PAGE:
Grading schools based on test scores has dominated much of the debate about school quality in recent years. But there is so much more that contributes to how students may do. Our Your School database provides a broad collection of measures parents can use to judge their child’s school – from a breakdown of where money is spent to class sizes to how often students are disciplined.
Though data relevant to all students is included, today’s release focuses on one of the state’s lowest-performing populations – English learners. Connecticut has some of the largest academic achievement gaps in the nation between these students and their classmates.
The Mirror is currently publishing a series of stories examining the teaching of English learners in Connecticut. The second story in that series is scheduled to appear Tuesday. You can read the first here.
Periodically we will be adding even more information to our schools database to give you better insight into your child’s school.
Jake was Data Editor at CT Mirror. He is a former managing editor of The Ridgefield Press, a Hersam Acorn newspaper. He worked for the community newspaper chain as a reporter and editor for five years before joining the Mirror staff. He studied professional writing at Western Connecticut State University and is a graduate student in software engineering at Harvard Extension School.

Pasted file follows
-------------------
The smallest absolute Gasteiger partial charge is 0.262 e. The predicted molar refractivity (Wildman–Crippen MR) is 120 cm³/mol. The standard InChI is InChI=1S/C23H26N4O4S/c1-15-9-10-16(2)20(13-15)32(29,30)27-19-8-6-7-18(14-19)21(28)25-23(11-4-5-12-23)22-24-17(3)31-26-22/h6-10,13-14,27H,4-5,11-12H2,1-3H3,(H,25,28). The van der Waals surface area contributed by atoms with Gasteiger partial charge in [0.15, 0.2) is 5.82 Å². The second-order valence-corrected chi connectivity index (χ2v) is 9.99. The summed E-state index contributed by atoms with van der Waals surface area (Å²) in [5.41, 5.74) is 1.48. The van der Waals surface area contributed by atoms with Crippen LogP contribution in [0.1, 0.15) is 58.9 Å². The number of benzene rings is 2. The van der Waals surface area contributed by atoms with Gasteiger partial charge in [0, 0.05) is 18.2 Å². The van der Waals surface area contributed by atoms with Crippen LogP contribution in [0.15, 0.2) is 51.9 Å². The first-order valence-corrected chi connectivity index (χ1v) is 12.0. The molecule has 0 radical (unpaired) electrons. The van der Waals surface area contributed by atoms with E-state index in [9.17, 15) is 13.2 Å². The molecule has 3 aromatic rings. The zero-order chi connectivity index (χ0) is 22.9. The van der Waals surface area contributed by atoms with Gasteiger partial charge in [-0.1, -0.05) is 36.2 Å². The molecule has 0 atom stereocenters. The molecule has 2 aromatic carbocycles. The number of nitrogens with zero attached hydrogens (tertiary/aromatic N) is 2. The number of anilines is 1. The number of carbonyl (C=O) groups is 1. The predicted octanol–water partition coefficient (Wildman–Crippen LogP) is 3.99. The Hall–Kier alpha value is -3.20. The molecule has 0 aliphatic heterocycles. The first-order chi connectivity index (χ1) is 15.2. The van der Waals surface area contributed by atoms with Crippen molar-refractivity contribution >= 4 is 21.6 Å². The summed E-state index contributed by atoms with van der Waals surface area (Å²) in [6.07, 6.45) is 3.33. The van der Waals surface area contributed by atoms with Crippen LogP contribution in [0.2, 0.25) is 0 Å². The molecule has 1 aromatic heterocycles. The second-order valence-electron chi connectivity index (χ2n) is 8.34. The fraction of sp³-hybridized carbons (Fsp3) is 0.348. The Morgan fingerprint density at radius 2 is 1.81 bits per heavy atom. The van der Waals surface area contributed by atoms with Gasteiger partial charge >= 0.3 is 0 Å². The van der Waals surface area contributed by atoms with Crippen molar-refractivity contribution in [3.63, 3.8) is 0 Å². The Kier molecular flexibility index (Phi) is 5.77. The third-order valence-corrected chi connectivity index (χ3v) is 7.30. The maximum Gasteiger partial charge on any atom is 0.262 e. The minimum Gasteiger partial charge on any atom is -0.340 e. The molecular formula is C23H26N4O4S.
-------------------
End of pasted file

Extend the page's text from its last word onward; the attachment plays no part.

Jacqueline was CT Mirror’s Education and Housing Reporter, and an original member of the CT Mirror staff, joining shortly before our January 2010 launch. Her awards include the best-of-show Theodore A. Driscoll Investigative Award from the Connecticut Society of Professional Journalists in 2019 for reporting on inadequate inmate health care, first-place for investigative reporting from the New England Newspaper and Press Association in 2020 for reporting on housing segregation, and two first-place awards from the National Education Writers Association in 2012. She was selected for a prestigious, year-long Propublica Local Reporting Network grant in 2019, exploring a range of affordable and low-income housing issues. Before joining CT Mirror, Jacqueline was a reporter, online editor and website developer for The Washington Post Co.’s Maryland newspaper chains. Jacqueline received an undergraduate degree in journalism from Bowling Green State University and a master’s in public policy from Trinity College.